Rensselaer Park - Troy, NY
1867 - 1917
Written By Jeffrey Stanton
Renssealer Park was located in the town of Lansingburgh, which was annexed to Troy, New York in 1900. The 42-acre park was formed in 1867 by the Rensselaer Park Association on the east side of Fifth Avenue, between 108th to 110th street, and ran east to the foot of Oakwood Cemetery, in a residential area about 3 miles north of downtown Troy. Its entrance was on Fifth Avenue just north of 108th Street. Among the attractions in the park were a 1.5 mile race track with grandstand for harness bicycle and chariot races, and pavilions for exhibitions and concerts. It hosted the Rensselaer County Fair for a week each summer.
View of Renssealer Park from Oakwood Cemetary Hill
View of Renssealaer Park with Carousel Building in the background.
In 1907 the Diamond Novelty Company in Syracuse, N.Y. leased 30 acres of the park to build an amusement park. The amusement park, which was located in a dense grove of trees, had a figure-eight wooden roller coaster, a dancing pavilion, a ten-seat Ferris Wheel, bowling alley, pony rides, skating rink, and a band shell where concerts were held every afternoon and evening. Fireworks were held every Thursday night. Thepark’s carousel, called the Menagerie., featured hand carved horses, bears, giraffes, camels, lions, elephants, and goats. Shortly before arriving at the park, the stationary carousel had been refurbished by the Philadelphia Toboggan Company to include two rows of jumping animals.
View of Rensselawer Park
The cries of barkers filled the air. For only a dime, you could view Bama The Ostrich Girl, or step up to the Hindu Theater, watch wild animals get tamed, or be awed as J.W. Groman's High Diving Horses leaped from a tower into a lake that was located within the southern portion of the race track.
Figure 8 roller coaster - 1907
Rensselaer Park was sold for $60,000 in 1911. The following year Tony Greco ordered a coaster built by Auburn, NY contractor John C. Jenner to be installed by Memorial Day.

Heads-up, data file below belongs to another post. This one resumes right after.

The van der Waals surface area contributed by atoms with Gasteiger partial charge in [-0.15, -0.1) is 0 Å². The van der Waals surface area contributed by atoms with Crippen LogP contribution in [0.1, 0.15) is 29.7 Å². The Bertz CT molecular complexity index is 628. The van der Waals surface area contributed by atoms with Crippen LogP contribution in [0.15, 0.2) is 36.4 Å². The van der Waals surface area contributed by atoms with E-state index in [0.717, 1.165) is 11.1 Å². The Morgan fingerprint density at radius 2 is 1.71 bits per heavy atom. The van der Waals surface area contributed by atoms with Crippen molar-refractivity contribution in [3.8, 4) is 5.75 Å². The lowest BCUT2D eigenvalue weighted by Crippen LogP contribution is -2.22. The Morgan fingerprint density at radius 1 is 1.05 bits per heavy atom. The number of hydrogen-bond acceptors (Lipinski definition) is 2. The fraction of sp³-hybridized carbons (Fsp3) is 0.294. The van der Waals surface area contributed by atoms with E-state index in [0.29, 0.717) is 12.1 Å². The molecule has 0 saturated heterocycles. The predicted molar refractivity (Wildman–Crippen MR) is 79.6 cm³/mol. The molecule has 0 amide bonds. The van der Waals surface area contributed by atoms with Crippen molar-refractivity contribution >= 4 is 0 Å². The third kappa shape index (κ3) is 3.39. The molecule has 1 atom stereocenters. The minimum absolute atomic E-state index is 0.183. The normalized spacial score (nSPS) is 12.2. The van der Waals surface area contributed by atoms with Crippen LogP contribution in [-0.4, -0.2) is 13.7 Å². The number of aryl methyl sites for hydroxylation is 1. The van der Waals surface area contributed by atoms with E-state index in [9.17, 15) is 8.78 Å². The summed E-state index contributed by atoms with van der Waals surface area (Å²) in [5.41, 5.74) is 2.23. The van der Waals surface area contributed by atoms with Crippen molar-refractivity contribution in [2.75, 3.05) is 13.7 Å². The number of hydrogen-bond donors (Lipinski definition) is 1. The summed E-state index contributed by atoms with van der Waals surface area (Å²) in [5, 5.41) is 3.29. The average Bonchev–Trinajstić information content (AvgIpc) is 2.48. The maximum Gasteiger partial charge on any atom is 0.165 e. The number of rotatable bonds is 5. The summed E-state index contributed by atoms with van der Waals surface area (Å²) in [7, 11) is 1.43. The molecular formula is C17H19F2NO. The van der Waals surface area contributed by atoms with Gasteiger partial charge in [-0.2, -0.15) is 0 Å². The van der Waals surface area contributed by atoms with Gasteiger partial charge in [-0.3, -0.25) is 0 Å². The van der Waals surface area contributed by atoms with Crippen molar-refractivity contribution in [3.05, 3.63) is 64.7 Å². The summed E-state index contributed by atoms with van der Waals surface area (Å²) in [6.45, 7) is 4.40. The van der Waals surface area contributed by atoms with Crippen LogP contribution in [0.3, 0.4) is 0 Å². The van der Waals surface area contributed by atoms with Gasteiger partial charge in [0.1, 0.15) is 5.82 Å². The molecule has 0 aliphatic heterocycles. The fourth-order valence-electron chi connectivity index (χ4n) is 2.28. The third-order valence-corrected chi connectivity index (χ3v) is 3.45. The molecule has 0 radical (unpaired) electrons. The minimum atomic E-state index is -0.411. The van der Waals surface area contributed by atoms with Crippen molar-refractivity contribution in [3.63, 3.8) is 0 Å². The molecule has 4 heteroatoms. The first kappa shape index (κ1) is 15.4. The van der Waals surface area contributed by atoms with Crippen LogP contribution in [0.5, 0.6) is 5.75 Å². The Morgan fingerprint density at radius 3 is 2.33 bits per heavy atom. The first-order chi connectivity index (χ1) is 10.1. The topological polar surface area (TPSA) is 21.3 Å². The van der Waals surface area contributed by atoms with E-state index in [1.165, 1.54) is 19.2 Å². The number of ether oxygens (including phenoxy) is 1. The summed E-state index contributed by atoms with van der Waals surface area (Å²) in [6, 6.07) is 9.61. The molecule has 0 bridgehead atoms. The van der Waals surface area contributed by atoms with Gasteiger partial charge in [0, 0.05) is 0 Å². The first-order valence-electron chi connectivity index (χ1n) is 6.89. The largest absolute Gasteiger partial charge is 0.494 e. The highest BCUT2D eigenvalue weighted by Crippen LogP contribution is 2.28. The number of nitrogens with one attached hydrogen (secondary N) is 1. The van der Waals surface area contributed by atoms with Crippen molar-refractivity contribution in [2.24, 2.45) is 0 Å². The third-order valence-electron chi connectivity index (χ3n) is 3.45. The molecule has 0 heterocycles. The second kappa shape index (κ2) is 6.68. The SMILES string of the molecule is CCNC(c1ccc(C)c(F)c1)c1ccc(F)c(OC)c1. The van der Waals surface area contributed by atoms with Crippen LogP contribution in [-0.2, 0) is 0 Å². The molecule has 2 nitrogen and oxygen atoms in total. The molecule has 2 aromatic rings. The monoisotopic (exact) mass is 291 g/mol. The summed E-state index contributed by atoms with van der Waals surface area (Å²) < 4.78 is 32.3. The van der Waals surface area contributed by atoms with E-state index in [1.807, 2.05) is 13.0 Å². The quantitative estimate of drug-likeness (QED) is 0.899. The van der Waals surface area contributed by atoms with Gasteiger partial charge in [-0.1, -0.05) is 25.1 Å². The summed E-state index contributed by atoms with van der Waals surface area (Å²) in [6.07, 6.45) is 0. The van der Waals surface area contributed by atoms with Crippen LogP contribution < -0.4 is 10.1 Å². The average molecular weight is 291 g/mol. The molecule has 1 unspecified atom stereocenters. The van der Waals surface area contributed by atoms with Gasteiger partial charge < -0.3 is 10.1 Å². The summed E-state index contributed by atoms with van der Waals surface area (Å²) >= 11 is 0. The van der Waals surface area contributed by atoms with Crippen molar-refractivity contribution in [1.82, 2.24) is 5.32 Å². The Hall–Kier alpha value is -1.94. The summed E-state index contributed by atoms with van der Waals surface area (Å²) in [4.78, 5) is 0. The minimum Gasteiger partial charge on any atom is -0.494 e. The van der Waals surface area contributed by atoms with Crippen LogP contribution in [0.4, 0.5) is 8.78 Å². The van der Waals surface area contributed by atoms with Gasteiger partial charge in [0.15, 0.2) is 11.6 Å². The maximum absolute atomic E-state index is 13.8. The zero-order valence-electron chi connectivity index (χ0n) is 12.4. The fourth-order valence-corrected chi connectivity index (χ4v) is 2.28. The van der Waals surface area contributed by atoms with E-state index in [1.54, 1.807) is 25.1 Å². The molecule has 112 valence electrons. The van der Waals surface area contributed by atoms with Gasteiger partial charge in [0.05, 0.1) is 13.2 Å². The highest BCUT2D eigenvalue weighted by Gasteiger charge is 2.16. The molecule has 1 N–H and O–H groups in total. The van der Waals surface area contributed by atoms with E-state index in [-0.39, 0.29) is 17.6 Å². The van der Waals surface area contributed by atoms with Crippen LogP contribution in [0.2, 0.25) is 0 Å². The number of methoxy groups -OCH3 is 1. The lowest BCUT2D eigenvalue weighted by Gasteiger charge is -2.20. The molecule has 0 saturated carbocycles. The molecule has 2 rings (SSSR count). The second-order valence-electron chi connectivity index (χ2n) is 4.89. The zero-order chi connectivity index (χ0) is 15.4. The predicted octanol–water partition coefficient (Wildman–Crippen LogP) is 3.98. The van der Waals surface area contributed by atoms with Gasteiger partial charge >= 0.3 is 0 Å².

Roller Coaster built for Tony Greco in 1912
Aviator, George L. Newberry of Binghamton, N.Y. gave barnstorming exhibitions at county fairs throughout the state. In August 1914 at a county fair in Plattsville, New York his takeoff was cut short by a team of horses that suddenly crossed his path. He veered into the fence at the edge of the race track and wrecked his aircraft. Newberry suffered a fractured skull. And was close to death for several days. He wasn’t deterred and vowed from the hospital to continue his flying once his recovery was complete. But George Newberry didn't cheat death for much longer. Near the end of May of the following year, Newberry was performing at Renssalaer Park in Troy, New York. As a crowd of nearly 20,000 spectators gazed upward, his aircraft suddenly twisted and plunged toward the earth. His unconscious body was pulled from the wreckage and taken to a hospital where he died a short time later.
The park closed in 1917 and the land was sold in foreclosure the following year to a new owner for $30,000, who claimed that the amusement park would reopen. But the lots were sold to home owners and turned into into the residential neighborhood that exists today.